Another instruction that is helpful is to leave a list of your assets and advisors to give your Personal Representative a place to start.  You don’t have to give your Personal Representative copies of your documents, but it is helpful to tell them where they are located.  It will be very helpful if your Personal Representative can contact your accountant, estate planning lawyer and other agents.

You may also want to preplan your funeral or memorial arrangements to avoid conflict upon your death.  If you do not prepay with a funeral home, I recommend that you at least inform your family of your wishes in a separate document from your Will.  If you put these types of preferences in your Will, it is likely that your instructions won’t be found until after your funeral.

To create a streamlined administration after your death you may want to consider avoiding probate.  Most of the general population believes that probate administration should be avoided at all costs.  While I do not believe that to be true in South Carolina, there are less administrative filings in a Trust Administration than in a Probate Administration.  Please be aware, however, that if you are not careful as to the titling of each asset, you may end up with both a Trust Administration and Probate Administration.  If you truly want to avoid probate, you can do so by creating a Revocable Trust or by titling assets with Payable on Death designations.  If you are one of the few who do not believe probate should be avoided, then you can make it more simple by structuring your Will in such a way as to qualify for a summary procedure in Probate Court.  A summary procedure is shorter and can be fairly easy to qualify for in the right circumstances. 

Living and dying correctly is complicated and requires advance planning. I recommend that you meet with an estate planning lawyer to determine which path is right for you. I would be glad to assist you, please call or email for a free consultation.

Lessons from Celebrity Estate Planning

December 7th, 2011


Let’s face it, celebrities aren’t always the best role models, but there are many lessons to be learned from their mistakes, and sometimes, they actually get it right.  I spoke to Nat & Curtis today on WLTX regarding estate planning.  Here is a link.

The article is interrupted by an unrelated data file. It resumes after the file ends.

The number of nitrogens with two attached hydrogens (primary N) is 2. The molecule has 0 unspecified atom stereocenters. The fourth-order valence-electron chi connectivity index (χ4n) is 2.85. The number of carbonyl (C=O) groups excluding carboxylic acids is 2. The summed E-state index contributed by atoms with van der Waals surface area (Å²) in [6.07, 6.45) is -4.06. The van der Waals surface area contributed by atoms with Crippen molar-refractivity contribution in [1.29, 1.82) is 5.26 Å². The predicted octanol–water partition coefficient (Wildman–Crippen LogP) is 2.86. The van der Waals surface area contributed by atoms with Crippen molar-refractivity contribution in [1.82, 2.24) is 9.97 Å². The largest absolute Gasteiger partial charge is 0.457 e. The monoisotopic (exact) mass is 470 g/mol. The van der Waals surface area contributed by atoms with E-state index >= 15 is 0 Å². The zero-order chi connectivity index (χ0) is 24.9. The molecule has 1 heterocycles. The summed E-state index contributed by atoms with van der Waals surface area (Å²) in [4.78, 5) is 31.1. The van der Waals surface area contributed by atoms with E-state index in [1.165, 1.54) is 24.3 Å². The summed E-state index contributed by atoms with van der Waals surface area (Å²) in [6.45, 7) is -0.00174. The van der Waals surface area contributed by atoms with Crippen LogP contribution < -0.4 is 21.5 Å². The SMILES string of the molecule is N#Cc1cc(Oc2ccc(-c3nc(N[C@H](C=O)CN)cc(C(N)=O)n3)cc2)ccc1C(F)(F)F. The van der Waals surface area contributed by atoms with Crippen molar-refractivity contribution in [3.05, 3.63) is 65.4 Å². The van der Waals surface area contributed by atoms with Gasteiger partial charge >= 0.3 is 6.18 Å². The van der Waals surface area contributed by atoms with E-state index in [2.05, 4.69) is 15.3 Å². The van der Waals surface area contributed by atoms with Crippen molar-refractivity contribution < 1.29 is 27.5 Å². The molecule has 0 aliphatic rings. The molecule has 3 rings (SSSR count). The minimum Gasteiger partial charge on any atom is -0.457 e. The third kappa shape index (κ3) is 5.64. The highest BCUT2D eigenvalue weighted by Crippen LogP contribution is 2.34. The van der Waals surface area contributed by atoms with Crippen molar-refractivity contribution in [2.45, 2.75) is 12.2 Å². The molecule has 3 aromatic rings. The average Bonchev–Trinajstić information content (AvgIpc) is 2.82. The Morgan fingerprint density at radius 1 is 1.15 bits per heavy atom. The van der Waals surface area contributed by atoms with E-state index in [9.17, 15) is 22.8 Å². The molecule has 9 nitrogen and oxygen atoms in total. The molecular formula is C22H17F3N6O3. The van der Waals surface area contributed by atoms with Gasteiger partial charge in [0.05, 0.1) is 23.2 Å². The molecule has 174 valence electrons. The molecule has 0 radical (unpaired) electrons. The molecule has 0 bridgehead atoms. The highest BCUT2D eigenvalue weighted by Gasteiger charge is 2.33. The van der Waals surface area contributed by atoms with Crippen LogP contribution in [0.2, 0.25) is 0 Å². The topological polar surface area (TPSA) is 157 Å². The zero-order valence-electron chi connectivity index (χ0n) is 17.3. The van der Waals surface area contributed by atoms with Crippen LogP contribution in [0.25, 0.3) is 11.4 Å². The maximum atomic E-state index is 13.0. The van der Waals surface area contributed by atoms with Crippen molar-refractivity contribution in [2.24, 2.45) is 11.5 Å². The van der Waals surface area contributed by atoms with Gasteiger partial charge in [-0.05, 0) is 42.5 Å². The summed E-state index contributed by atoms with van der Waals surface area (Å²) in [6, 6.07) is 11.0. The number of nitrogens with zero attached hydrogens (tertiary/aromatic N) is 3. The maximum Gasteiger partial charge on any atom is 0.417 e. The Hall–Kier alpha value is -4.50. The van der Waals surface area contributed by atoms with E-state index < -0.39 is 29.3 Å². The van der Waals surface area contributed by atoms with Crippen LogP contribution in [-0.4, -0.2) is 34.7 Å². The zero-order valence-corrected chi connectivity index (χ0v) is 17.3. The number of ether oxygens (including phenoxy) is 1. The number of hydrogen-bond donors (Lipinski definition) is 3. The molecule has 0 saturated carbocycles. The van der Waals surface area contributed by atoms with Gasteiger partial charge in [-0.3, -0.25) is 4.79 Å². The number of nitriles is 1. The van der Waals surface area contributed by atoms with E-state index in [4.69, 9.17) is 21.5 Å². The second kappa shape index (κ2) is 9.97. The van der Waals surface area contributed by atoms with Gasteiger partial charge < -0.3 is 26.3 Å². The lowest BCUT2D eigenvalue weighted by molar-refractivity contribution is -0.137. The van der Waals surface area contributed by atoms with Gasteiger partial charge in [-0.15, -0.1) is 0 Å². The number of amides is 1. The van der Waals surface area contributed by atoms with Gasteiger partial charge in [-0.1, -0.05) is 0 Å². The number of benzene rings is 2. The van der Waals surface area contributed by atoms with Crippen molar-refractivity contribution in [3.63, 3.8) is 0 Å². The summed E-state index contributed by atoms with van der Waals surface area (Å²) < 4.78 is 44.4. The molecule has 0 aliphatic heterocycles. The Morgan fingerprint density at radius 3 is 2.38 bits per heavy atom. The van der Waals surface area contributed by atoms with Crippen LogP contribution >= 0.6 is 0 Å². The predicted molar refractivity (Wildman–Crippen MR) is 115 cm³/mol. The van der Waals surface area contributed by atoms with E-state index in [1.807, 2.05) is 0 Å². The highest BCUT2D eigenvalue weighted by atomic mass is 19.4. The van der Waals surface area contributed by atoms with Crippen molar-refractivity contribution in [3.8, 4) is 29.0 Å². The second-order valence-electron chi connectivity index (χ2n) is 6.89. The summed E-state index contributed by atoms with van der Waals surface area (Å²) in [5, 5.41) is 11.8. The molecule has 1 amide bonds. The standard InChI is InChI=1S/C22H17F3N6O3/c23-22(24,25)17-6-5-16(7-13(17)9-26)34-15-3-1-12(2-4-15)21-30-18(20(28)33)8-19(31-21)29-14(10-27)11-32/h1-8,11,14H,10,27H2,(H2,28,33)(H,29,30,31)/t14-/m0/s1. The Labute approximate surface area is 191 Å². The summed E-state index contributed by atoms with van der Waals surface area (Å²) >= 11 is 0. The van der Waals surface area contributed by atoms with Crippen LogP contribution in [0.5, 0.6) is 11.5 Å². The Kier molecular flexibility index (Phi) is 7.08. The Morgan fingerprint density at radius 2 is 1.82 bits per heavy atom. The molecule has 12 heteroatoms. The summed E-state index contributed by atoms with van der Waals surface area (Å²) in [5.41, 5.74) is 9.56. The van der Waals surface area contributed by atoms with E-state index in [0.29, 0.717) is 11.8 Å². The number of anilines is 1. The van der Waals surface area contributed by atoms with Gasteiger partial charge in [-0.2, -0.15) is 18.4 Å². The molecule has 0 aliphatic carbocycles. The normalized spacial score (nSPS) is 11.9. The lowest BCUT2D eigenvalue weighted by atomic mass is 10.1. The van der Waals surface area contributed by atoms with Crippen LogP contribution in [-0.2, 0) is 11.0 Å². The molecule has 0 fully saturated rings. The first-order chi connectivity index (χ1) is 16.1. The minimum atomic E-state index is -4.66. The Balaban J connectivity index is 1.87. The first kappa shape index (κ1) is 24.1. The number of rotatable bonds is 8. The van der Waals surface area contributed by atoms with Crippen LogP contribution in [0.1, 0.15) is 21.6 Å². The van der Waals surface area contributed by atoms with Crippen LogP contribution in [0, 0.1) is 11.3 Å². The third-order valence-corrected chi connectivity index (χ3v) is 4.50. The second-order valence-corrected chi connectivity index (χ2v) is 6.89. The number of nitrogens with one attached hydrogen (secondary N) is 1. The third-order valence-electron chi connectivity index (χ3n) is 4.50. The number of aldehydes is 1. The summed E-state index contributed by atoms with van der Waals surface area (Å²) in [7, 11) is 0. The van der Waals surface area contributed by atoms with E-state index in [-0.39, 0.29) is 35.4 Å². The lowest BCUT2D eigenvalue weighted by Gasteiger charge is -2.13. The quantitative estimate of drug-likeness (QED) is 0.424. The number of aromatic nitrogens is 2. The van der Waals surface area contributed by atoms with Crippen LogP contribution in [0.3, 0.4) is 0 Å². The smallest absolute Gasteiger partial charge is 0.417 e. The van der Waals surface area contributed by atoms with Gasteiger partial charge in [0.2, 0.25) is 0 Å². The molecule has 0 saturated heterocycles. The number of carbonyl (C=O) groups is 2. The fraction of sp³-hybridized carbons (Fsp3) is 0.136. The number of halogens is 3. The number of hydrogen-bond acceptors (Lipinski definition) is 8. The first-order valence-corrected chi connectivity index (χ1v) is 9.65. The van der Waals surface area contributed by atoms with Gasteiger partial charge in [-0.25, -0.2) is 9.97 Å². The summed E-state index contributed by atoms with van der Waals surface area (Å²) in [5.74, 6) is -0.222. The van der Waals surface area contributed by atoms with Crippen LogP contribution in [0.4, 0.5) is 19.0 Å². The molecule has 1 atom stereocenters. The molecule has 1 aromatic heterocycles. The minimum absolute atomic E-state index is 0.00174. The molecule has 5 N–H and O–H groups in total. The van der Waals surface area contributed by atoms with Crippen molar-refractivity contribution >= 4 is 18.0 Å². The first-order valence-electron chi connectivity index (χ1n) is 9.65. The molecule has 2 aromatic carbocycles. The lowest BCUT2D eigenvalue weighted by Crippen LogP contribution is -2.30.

Funding a Revocable or Living Trust

Michael Jackson died June 25, 2009 and it was immediately apparent that his family members and the executors of his estate had adverse interests.  Recently, it was announced that Jackson’s Trust would be funded with $30 million; however, this does not mean that these funds will now be distributed to his family.  Forbes has announced that Jackson’s estate is the top earning estate of a deceased celebrity this year, earning $170 million in the past 12 months.  However, Jackson’s family members have not benefited from his celebrity wealth since his death; except that their living expenses have been paid.  Now that the Jackson Trust will be funded, the Trustees will be able to distribute funds to Katherine Jackson and his three children in accordance with the terms of the trust.

Jackson created his Revocable Trust (also known as a Living Trust) during his lifetime, but he neglected to transfer his assets to it.  If he had, then his estate would have avoided probate, ensuring that the details of his estate remained private and avoiding the cost and difficulty of probate administration.  In South Carolina, the probate court only charges a fee of ¼ of one percent of the assets that pass through probate, but other states have much higher probate court costs.

Keep in mind, Farrah Fawcett also died in 2009, but what have we heard about her estate?

Keeping Your Estate Plan Current

Amy Winehouse died this year at the young age of 27.  Her estate has been reported in varying amounts ranging from $15 to 30 million.  Winehouse had divorced her husband, Blake Fielder-Civil in 2009, and he is currently in prison for burglary and related crimes.  It is also rumored that he is to blame for her drug use.  One of the main concerns that arose after Winehouse’s death was that Fielder-Civil would manage to inherit her wealth.  In August, it was reported that Winehouse had updated her estate plan to ensure that her estate passed to her family.

It is important to update your estate plan and beneficiary designations on your life insurance and retirement accounts whenever a significant change in your life occurs.  Winehouse is proof that tragedy can strike at any age and reminds us that having a will is not just for more mature, experienced people.  Fortunately, Winehouse was a great role model for realizing the importance of having a will and keeping her plan current.